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A Spot of the Ol' Ultraviolence

Mm, sweet, sweet Ultraviolence

Violence has an odd place in society. One one hand, we're all told not to do it and violence is awful and people who are violent are monsters, but on the other hand, all of the stories we love are rife with violence. Western storytelling is primarily based on conflict and often the fastest way to that compelling conflict is with violence; psychological or physical.

   SLEEP WELL

SLEEP WELL

I could talk a bit about values dissonance, about how we shun violence in so many aspects of our society and yet movies, video games, TV, books, etc are chock full of the stuff, and yet sex, which is a completely natural biological process (arguably, violence is too) is all too often relegated to the realms of smut in our stories and entertainment. Sex is getting more of a place in our stories, which I think can only be a positive as it allows a platform for subjects that have long gone undiscussed, but even so...

Which scene would you rather have your parents walk in on while watching Game of Thrones; a brothel scene with oodles of nude people or a battle scene with bloody bodies errywer? Then again, it does depend a lot on family dynamics and...

Nevermind. Scrap that.

Violence.

Spoilers: I'm a fan of it.

That said, the reason I wanted to talk about it is this: I think the power of violence to disturb rather than entertain is perhaps the best reason for including it in a story.

Think of any number of PG-13 action movies and think about how much death there is. The main characters romp through the baddies with no problem and very little thought is given to how it affects human lives or psyche. They may as well be robots. Helping to reinforce that is the often bloodless way these mooks are dispatched. This is violence for the sake of entertainment, and while I think this too has its place, it's not what I want to talk about.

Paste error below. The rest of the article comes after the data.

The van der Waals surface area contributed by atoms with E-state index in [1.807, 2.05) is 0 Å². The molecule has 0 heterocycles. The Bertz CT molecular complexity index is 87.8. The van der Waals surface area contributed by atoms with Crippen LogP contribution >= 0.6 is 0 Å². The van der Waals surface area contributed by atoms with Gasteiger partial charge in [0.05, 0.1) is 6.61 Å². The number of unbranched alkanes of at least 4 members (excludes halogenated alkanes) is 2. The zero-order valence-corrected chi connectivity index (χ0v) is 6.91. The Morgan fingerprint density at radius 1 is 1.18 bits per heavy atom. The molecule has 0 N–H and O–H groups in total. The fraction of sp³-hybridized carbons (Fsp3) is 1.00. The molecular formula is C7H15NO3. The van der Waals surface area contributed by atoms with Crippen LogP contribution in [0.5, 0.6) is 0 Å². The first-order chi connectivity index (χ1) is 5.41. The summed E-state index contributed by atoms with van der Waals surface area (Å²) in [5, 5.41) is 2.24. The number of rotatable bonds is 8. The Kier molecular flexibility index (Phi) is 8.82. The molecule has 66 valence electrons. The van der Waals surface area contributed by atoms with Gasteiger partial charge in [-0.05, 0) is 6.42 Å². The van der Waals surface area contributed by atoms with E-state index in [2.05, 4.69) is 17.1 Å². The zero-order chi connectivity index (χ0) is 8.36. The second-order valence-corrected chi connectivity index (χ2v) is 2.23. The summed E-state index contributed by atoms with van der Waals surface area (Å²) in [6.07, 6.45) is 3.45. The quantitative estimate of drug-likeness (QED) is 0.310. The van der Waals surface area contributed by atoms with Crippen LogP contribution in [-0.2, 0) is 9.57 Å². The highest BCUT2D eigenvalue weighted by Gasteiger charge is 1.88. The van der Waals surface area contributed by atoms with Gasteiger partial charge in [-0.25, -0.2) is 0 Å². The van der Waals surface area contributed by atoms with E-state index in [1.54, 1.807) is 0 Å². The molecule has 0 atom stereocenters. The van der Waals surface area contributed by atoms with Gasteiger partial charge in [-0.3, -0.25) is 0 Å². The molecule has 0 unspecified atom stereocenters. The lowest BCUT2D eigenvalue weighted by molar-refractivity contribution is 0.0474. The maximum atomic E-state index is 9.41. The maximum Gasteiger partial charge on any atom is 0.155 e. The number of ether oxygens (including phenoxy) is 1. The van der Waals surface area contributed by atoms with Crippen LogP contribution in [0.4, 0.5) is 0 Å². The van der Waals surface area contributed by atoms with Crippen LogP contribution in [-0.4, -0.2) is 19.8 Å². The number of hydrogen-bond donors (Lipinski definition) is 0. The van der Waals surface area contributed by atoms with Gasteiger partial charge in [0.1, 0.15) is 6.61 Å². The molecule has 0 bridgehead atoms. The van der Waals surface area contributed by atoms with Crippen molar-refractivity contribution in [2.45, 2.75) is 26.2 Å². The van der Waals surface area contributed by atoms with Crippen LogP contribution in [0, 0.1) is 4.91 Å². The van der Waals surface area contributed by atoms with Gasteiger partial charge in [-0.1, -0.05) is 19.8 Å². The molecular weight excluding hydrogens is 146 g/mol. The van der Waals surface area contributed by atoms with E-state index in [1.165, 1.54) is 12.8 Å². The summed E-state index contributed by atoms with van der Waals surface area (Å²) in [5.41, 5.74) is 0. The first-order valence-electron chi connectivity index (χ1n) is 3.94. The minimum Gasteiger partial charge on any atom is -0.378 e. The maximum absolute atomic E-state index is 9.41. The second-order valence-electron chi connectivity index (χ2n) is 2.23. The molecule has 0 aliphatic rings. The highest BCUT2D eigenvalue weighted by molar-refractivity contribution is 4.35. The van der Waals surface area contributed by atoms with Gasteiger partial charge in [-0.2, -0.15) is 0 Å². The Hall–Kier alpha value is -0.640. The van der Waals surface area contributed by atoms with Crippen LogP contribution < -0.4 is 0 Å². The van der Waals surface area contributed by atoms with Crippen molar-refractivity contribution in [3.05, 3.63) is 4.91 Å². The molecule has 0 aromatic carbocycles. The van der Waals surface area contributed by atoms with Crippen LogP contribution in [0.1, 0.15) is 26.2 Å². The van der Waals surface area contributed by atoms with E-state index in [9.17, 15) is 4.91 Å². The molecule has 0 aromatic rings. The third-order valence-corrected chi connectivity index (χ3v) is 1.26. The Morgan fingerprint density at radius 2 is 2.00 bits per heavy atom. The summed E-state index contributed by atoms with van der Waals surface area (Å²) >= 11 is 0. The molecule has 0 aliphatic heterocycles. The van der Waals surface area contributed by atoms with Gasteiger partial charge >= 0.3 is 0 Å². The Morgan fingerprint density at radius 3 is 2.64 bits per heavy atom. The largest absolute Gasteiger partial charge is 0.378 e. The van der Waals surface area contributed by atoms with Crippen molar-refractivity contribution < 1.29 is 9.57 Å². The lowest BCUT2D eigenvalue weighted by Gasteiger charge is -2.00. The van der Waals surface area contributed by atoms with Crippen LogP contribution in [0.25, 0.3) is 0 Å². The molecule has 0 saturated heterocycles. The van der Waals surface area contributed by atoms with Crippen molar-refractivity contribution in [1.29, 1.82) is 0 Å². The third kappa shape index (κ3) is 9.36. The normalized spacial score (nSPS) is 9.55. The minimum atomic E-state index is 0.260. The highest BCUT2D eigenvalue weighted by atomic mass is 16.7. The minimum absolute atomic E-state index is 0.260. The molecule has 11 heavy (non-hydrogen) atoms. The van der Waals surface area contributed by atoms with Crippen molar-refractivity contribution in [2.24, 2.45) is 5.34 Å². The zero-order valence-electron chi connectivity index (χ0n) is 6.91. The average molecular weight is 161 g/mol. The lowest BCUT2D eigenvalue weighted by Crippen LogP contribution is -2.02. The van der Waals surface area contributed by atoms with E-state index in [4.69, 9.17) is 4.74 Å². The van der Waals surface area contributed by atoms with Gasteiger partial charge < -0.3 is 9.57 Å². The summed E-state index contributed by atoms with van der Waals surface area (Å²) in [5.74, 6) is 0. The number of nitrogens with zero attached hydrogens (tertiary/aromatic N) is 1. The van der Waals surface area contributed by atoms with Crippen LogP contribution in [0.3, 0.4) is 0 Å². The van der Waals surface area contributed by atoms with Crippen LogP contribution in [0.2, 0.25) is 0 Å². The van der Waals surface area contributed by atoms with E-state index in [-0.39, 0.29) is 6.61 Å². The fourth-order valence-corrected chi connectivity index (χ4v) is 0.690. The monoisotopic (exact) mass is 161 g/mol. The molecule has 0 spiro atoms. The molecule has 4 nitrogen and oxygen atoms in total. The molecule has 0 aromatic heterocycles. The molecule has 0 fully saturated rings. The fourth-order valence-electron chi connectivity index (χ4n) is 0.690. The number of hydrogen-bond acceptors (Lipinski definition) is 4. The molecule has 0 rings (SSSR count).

The best uses of violence, I think, come in a way that shocks or disturbs. That may sound like an advocation of cheap thrills, but hold on a sec, hear me out. Oh, and some spoilers ahead.

Remember how, in Pulp Fiction, John Travolta, one of the main characters, gets killed off in a completely unceremonious way by Bruce Willis' character? That particular death has stuck with me more than half a dozen other "heroic main character sacrifices" that I can think of. He was one of the main POV's we'd followed up to that point. And then he was just... offed. No commotion is made about it, no dramatic music, no reflection by other characters about what his loss means to them, nothing. He's just plucked out of the equation. It was really distressing to me because of how unceremonious it was.

That's what I'm talking about. It's a violent act that is shocking and disturbing because it subverts the norm and got me on a gut level to react about the nature of mortality. Nothing cheap about it.

To go back to Game of Thrones: the episode, "The Battle of the Bastards". Holy shit; I will sing the praises of that episode because it's one of the most fantastic "war is hell" sequences ever put to film, rivaling the opening D-Day sequence from Saving Private Ryan. In both cases, there is extreme gore. But rather than having the gore be used in an illicit torture porn sort of way, the copious gore made me feel an overwhelming sense of the human cost of war in both cases. War was not glorious. It was claustrophobic, it was stressful, it was butchery... and pointless, in a way. Again, nothing cheap about either of those.

Then, of course, there are other ways that violence can cause astounding emotional impact even without an overblown SFX budget. Old Yeller. 'Nuff said. It's the epitome of a movie that's traumatized people the whole world over because of the pull on the emotional heartstrings. And it wouldn't have had half the impact if the dog had just gotten sick and passed away from the rabies; the thing that really brings the tears and heartbreak... it's the fact that the main character is the one who has to put him down.

Yoish.

I do want to take a quick side-tangent into talking about torture porn style entertainment vis-a-vis Saw and the like. Because I don't like this sort of thing, and yet there are things I do like that could be construed as torture porn. IE, the plays of Sarah Kane. I think there's a big difference; torture porn uses gore as a way to make the audience go "ew gross" or "oh my god, look at how fucked up this is," whereas I think the plays of Sarah Kane or the more fucked up Stephen King novels use this extreme degredation to make some sort of point.

I should probably wrap this up cuz that last point is getting a little precarious, as it's a matter of point of view as to whether something "makes a point" or not (there are no doubt people wanting to shout at me why Saw is, in fact, making a point) and besides, I've just about winged myself inside out about this topic.

So that's what I'm going to do. Sign off, unceremoniously. Buh-bye.

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